Then and Now
September 14, 1999
|(Click on a photo to see a larger version)|
by Tom McGehee
This handsome church building was built by a group of Universalists in 1846. It stood mid-block on the east side of Jackson Street between St. Michael and St. Louis streets.
The building bore a strong resemblance to the Government Street Presbyterian Church which had arrived a decade earlier. The Presbyterians proved to have much better luck.
The Universalists did not fare well with their strongly northern attachments as pre-war tensions grew. By 1853 their numbers had so dwindled that they sold their building to The Gates of Heaven and Society of Friends to the Needy. It was more commonly known as The Jackson Street Temple.
By the end of the nineteenth century this once prosperous neighborhood was on the decline. Jackson Street Presbyterian which stood to the immediate south of the Temple closed its doors by 1907 as its members moved to the new Central Presbyterian in fashionable Dauphin Way.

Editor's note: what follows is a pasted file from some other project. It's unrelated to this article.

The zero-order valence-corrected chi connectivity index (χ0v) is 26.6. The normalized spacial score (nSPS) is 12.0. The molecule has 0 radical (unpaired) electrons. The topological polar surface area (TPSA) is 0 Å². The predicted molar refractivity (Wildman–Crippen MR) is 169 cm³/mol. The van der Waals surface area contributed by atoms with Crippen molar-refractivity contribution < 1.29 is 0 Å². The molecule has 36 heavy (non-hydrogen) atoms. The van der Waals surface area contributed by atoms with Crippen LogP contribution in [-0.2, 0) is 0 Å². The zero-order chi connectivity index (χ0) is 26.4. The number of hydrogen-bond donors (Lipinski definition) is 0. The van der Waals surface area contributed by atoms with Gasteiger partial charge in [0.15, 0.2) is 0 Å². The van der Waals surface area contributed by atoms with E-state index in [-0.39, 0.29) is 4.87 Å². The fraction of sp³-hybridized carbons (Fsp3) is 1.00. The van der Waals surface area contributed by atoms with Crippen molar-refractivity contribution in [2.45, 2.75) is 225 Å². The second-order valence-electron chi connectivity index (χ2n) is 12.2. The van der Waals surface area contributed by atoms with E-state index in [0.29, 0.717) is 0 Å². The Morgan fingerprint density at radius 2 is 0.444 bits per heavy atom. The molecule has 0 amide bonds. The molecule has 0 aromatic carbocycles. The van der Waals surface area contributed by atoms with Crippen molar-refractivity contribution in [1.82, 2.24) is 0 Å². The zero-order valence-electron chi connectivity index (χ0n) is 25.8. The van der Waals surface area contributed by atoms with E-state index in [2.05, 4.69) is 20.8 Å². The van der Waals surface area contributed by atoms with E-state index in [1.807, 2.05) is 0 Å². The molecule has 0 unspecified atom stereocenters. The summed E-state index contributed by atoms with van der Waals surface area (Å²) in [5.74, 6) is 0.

In that same year the Jewish congregation moved to a large new Temple on Government Street. Their historic former home suffered the indignity of being gutted to house an auto mechanicís shop. A once elegant St. Louis Street fell from residential to commercial as new automobile dealerships moved in.
The mechanic and his shop have long been replaced by newer and far less historic commercial construction.
Photo Credit: Left photo courtesy of University of South Alabama Archives, Erik Overby Collection; right photo by Kevin Marston.